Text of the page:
would be difficult for him to prepare his defence and to cross-examine the
witnesses and point out the inconsistencies with a view to show that the
allegations are false or baseless.

6. The Division Bench of the High Court further observed that in the
instant case neither the list of witnesses nor the list of documents was
supplied to the respondent along with the charge-sheet. Though during the
course of inquiry some documents were supplied to him but those documents,
on which the reliance was placed by the Inquiry Officer for holding various
charges proved, were not supplied to the respondent. The High Court
further observed that the respondent is out of employment since 01.10.1991
and his claim for arrears of salary, as stated by counsel for both the
parties, would be more than 45-50 lakhs. The Bank’s money is public money
and a huge amount cannot be paid to anyone for doing no work. The principle
of “no work no pay” has been evolved in view of the public interest that an
employee who does not discharge his duty is not entitled to arrears of
salary at the cost of public exchequer. By way of impugned judgment, the
High Court, therefore, concluded that in the facts and circumstances of the
case a lump-sum payment of Rs. 5,00,000/- towards the claim of salary,
would be just and proper in this matter. The respondent was also held to
be entitled to all other consequential benefits.

7. Hence, the present appeal by special leave by the appellant Bank and
its Board of Directors. It is worth to mention here that the respondent
has not come to this Court against the impugned judgment passed by the High

8. We have heard Mr. Akshat Shrivastava, learned counsel for the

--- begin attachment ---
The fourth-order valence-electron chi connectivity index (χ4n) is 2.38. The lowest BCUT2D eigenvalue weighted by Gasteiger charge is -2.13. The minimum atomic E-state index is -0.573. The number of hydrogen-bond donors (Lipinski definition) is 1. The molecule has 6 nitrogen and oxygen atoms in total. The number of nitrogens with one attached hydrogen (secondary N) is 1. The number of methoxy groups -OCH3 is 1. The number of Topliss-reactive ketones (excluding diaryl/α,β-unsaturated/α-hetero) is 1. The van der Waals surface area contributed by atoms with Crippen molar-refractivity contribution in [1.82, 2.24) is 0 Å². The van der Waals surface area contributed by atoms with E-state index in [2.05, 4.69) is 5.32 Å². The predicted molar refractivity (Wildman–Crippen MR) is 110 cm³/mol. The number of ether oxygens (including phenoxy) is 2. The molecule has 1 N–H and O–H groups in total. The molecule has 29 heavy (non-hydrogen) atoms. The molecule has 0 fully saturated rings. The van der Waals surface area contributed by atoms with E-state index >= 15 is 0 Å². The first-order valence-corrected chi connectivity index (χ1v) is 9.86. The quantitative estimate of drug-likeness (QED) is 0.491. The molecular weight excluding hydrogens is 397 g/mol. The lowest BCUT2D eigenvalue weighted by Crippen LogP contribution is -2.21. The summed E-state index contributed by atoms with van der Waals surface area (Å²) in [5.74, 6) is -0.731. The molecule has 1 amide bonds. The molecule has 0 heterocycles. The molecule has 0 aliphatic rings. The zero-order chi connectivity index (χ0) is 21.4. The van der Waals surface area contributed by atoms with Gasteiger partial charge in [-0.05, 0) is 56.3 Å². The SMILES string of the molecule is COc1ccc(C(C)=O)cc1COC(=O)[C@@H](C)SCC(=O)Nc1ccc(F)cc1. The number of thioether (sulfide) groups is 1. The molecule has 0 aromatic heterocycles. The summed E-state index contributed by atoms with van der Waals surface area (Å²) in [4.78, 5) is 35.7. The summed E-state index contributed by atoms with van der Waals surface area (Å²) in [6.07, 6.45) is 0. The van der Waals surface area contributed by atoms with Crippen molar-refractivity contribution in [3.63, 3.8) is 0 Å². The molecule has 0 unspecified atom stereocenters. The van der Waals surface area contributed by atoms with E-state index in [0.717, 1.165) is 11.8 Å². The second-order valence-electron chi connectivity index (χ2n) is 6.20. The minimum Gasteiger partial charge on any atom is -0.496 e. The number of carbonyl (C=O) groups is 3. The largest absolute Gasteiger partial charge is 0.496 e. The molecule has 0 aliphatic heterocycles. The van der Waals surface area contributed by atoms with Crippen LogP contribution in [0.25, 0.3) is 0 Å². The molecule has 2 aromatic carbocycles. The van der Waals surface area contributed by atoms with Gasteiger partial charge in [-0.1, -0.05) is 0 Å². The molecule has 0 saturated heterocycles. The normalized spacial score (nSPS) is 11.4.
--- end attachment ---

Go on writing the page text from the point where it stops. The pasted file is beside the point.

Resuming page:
appellants and Mr. T.V.S. Raghavendra Sreyas, learned counsel for the
respondent. We have also perused the impugned order passed by the Division
Bench of the High Court. The only controversy that falls for our
consideration is as to whether the documents, which were the basis of the
charges leveled against the respondent, were supplied to the respondent or

9. Indisputably, no documents were supplied to the respondent along with
the charge-sheet on the basis of which charges were framed. Some of the
documents were given during departmental inquiry, but relevant documents on
the basis of which findings were recorded were not made available to the
respondent. It further appears that the list of documents and witnesses
were also not supplied and some of the documents were produced during the
course of inquiry.

10. Admittedly, show cause notice was served along with 17 charges, but
all the documents were not supplied to the respondent. A perusal of the
impugned order will show that when the Division Bench, during the course of
arguments, asked the learned counsel appearing for the appellants whether
documents viz. P-21, P-25, P-23, P-19, P-30, P-31 & P-32 were supplied to
the respondent, on the basis of which various charges have been held to be
proved, learned counsel was not able to demonstrate that the above
documents were supplied to the respondent even during the course of
inquiry. The Division Bench then following a catena of decisions of this
Court came to the conclusion that the order of punishment cannot be
sustained in law. However, taking into consideration the fact that the
respondent was out of employment since 1991, a lump sum payment of
Rs.5,00,000/- towards the salary would meet the ends of justice.

11. After giving our anxious consideration, we do not find any reason to
differ with the finding recorded by the learned Single Judge and also the
Division Bench of the High Court in writ appeal. Therefore, this civil
appeal is dismissed.

(M.Y. Eqbal)

(S.A. Bobde)
New Delhi
May 15, 2015